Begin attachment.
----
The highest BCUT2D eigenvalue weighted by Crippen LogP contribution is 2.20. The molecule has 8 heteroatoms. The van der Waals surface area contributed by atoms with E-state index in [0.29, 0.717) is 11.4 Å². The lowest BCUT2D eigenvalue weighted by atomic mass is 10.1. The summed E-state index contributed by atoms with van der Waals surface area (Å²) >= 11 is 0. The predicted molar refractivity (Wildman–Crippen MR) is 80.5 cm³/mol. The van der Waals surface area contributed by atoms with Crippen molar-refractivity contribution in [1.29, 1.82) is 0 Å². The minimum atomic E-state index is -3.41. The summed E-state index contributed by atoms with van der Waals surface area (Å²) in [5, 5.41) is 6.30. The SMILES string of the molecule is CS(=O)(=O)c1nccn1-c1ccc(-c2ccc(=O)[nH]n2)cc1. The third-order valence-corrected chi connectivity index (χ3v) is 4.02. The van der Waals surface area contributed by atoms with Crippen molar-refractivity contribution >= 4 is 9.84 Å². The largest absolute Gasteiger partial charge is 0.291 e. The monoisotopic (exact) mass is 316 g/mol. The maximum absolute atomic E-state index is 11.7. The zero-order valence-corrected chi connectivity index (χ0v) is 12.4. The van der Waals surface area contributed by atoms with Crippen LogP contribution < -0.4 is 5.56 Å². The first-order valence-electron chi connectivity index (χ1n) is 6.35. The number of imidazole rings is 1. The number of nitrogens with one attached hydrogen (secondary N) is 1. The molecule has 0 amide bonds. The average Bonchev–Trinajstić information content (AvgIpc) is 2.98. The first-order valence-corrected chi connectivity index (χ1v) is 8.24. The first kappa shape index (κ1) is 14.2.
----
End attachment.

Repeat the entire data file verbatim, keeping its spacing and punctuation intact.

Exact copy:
The highest BCUT2D eigenvalue weighted by Crippen LogP contribution is 2.20. The molecule has 8 heteroatoms. The van der Waals surface area contributed by atoms with E-state index in [0.29, 0.717) is 11.4 Å². The lowest BCUT2D eigenvalue weighted by atomic mass is 10.1. The summed E-state index contributed by atoms with van der Waals surface area (Å²) >= 11 is 0. The predicted molar refractivity (Wildman–Crippen MR) is 80.5 cm³/mol. The van der Waals surface area contributed by atoms with Crippen molar-refractivity contribution in [1.29, 1.82) is 0 Å². The minimum atomic E-state index is -3.41. The summed E-state index contributed by atoms with van der Waals surface area (Å²) in [5, 5.41) is 6.30. The SMILES string of the molecule is CS(=O)(=O)c1nccn1-c1ccc(-c2ccc(=O)[nH]n2)cc1. The third-order valence-corrected chi connectivity index (χ3v) is 4.02. The van der Waals surface area contributed by atoms with Crippen molar-refractivity contribution >= 4 is 9.84 Å². The largest absolute Gasteiger partial charge is 0.291 e. The monoisotopic (exact) mass is 316 g/mol. The maximum absolute atomic E-state index is 11.7. The zero-order valence-corrected chi connectivity index (χ0v) is 12.4. The van der Waals surface area contributed by atoms with Crippen LogP contribution < -0.4 is 5.56 Å². The first-order valence-electron chi connectivity index (χ1n) is 6.35. The number of imidazole rings is 1. The number of nitrogens with one attached hydrogen (secondary N) is 1. The molecule has 0 amide bonds. The average Bonchev–Trinajstić information content (AvgIpc) is 2.98. The first-order valence-corrected chi connectivity index (χ1v) is 8.24. The first kappa shape index (κ1) is 14.2.